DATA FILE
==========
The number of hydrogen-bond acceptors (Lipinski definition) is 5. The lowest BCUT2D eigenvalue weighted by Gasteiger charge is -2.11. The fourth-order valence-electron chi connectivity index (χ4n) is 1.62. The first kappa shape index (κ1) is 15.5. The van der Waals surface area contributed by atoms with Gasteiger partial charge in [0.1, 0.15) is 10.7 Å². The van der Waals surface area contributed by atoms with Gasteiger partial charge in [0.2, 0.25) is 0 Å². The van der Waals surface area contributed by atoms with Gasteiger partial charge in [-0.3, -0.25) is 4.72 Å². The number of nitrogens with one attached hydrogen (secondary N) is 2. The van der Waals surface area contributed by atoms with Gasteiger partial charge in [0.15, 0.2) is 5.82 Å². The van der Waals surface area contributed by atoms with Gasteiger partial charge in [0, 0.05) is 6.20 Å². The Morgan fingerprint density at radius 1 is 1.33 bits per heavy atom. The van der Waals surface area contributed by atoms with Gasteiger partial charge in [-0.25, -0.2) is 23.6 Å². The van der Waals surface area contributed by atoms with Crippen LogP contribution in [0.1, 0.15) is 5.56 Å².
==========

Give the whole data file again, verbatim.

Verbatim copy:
The number of hydrogen-bond acceptors (Lipinski definition) is 5. The lowest BCUT2D eigenvalue weighted by Gasteiger charge is -2.11. The fourth-order valence-electron chi connectivity index (χ4n) is 1.62. The first kappa shape index (κ1) is 15.5. The van der Waals surface area contributed by atoms with Gasteiger partial charge in [0.1, 0.15) is 10.7 Å². The van der Waals surface area contributed by atoms with Gasteiger partial charge in [0.2, 0.25) is 0 Å². The van der Waals surface area contributed by atoms with Gasteiger partial charge in [-0.3, -0.25) is 4.72 Å². The number of nitrogens with one attached hydrogen (secondary N) is 2. The van der Waals surface area contributed by atoms with Gasteiger partial charge in [0.15, 0.2) is 5.82 Å². The van der Waals surface area contributed by atoms with Gasteiger partial charge in [0, 0.05) is 6.20 Å². The Morgan fingerprint density at radius 1 is 1.33 bits per heavy atom. The van der Waals surface area contributed by atoms with Gasteiger partial charge in [-0.25, -0.2) is 23.6 Å². The van der Waals surface area contributed by atoms with Crippen LogP contribution in [0.1, 0.15) is 5.56 Å².